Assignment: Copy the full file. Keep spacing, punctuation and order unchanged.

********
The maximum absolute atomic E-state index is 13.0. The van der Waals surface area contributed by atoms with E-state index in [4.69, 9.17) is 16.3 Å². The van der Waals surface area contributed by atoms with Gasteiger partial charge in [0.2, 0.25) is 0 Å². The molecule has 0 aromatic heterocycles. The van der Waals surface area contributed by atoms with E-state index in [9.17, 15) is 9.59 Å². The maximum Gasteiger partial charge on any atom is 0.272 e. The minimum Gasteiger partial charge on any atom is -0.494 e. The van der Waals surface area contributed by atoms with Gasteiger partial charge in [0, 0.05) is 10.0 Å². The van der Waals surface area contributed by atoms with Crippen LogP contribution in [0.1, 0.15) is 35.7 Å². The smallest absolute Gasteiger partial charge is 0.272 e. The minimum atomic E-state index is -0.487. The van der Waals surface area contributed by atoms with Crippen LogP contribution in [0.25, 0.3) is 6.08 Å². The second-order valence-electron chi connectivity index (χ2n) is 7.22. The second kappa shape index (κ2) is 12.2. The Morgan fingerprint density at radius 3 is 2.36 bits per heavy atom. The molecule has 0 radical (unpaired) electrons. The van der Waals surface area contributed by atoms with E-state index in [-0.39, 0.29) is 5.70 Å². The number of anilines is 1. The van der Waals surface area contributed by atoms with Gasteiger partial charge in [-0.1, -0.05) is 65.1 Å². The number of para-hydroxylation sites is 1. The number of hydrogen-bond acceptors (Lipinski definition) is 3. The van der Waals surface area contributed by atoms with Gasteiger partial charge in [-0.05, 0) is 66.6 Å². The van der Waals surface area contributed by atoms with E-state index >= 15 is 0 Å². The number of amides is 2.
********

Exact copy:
The maximum absolute atomic E-state index is 13.0. The van der Waals surface area contributed by atoms with E-state index in [4.69, 9.17) is 16.3 Å². The van der Waals surface area contributed by atoms with Gasteiger partial charge in [0.2, 0.25) is 0 Å². The molecule has 0 aromatic heterocycles. The van der Waals surface area contributed by atoms with E-state index in [9.17, 15) is 9.59 Å². The maximum Gasteiger partial charge on any atom is 0.272 e. The minimum Gasteiger partial charge on any atom is -0.494 e. The van der Waals surface area contributed by atoms with Gasteiger partial charge in [0, 0.05) is 10.0 Å². The van der Waals surface area contributed by atoms with Crippen LogP contribution in [0.1, 0.15) is 35.7 Å². The smallest absolute Gasteiger partial charge is 0.272 e. The minimum atomic E-state index is -0.487. The van der Waals surface area contributed by atoms with Crippen LogP contribution in [0.25, 0.3) is 6.08 Å². The second-order valence-electron chi connectivity index (χ2n) is 7.22. The second kappa shape index (κ2) is 12.2. The Morgan fingerprint density at radius 3 is 2.36 bits per heavy atom. The molecule has 0 radical (unpaired) electrons. The van der Waals surface area contributed by atoms with E-state index in [-0.39, 0.29) is 5.70 Å². The number of anilines is 1. The van der Waals surface area contributed by atoms with Gasteiger partial charge in [-0.1, -0.05) is 65.1 Å². The number of para-hydroxylation sites is 1. The number of hydrogen-bond acceptors (Lipinski definition) is 3. The van der Waals surface area contributed by atoms with Gasteiger partial charge in [-0.05, 0) is 66.6 Å². The van der Waals surface area contributed by atoms with E-state index >= 15 is 0 Å². The number of amides is 2.